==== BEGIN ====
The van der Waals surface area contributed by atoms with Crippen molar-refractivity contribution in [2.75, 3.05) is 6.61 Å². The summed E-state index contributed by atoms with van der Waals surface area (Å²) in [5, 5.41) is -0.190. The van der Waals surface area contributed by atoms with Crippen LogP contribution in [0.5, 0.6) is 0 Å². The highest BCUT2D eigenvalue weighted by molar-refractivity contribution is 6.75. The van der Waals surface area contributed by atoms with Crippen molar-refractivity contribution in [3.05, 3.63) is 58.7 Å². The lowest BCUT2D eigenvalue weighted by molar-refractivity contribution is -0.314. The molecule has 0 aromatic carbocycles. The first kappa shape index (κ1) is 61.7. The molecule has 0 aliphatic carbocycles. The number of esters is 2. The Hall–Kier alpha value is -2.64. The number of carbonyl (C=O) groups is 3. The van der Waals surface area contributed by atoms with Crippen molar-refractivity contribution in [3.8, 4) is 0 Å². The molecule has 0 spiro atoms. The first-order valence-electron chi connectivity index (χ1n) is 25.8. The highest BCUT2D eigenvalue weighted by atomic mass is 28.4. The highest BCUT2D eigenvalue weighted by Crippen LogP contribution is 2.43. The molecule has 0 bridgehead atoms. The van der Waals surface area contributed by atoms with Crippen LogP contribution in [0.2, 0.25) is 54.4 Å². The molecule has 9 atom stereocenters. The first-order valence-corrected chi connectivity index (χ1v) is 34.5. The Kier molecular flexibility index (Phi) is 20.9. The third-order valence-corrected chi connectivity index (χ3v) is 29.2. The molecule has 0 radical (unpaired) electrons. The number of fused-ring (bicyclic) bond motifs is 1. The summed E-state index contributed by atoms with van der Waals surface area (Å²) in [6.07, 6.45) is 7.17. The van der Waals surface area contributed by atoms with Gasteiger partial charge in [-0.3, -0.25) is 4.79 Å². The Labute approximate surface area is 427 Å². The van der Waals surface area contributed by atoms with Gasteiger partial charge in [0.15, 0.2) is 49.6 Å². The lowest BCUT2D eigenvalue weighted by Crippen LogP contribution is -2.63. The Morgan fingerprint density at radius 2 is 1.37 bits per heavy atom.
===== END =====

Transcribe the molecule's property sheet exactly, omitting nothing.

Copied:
The van der Waals surface area contributed by atoms with Crippen molar-refractivity contribution in [2.75, 3.05) is 6.61 Å². The summed E-state index contributed by atoms with van der Waals surface area (Å²) in [5, 5.41) is -0.190. The van der Waals surface area contributed by atoms with Crippen LogP contribution in [0.5, 0.6) is 0 Å². The highest BCUT2D eigenvalue weighted by molar-refractivity contribution is 6.75. The van der Waals surface area contributed by atoms with Crippen molar-refractivity contribution in [3.05, 3.63) is 58.7 Å². The lowest BCUT2D eigenvalue weighted by molar-refractivity contribution is -0.314. The molecule has 0 aromatic carbocycles. The first kappa shape index (κ1) is 61.7. The molecule has 0 aliphatic carbocycles. The number of esters is 2. The Hall–Kier alpha value is -2.64. The number of carbonyl (C=O) groups is 3. The van der Waals surface area contributed by atoms with Crippen molar-refractivity contribution in [3.8, 4) is 0 Å². The molecule has 0 spiro atoms. The first-order valence-electron chi connectivity index (χ1n) is 25.8. The highest BCUT2D eigenvalue weighted by atomic mass is 28.4. The highest BCUT2D eigenvalue weighted by Crippen LogP contribution is 2.43. The molecule has 0 bridgehead atoms. The van der Waals surface area contributed by atoms with Crippen LogP contribution in [0.2, 0.25) is 54.4 Å². The molecule has 9 atom stereocenters. The first-order valence-corrected chi connectivity index (χ1v) is 34.5. The Kier molecular flexibility index (Phi) is 20.9. The third-order valence-corrected chi connectivity index (χ3v) is 29.2. The molecule has 0 radical (unpaired) electrons. The number of fused-ring (bicyclic) bond motifs is 1. The summed E-state index contributed by atoms with van der Waals surface area (Å²) in [6.07, 6.45) is 7.17. The van der Waals surface area contributed by atoms with Gasteiger partial charge in [-0.3, -0.25) is 4.79 Å². The Labute approximate surface area is 427 Å². The van der Waals surface area contributed by atoms with Gasteiger partial charge in [0.15, 0.2) is 49.6 Å². The lowest BCUT2D eigenvalue weighted by Crippen LogP contribution is -2.63. The Morgan fingerprint density at radius 2 is 1.37 bits per heavy atom.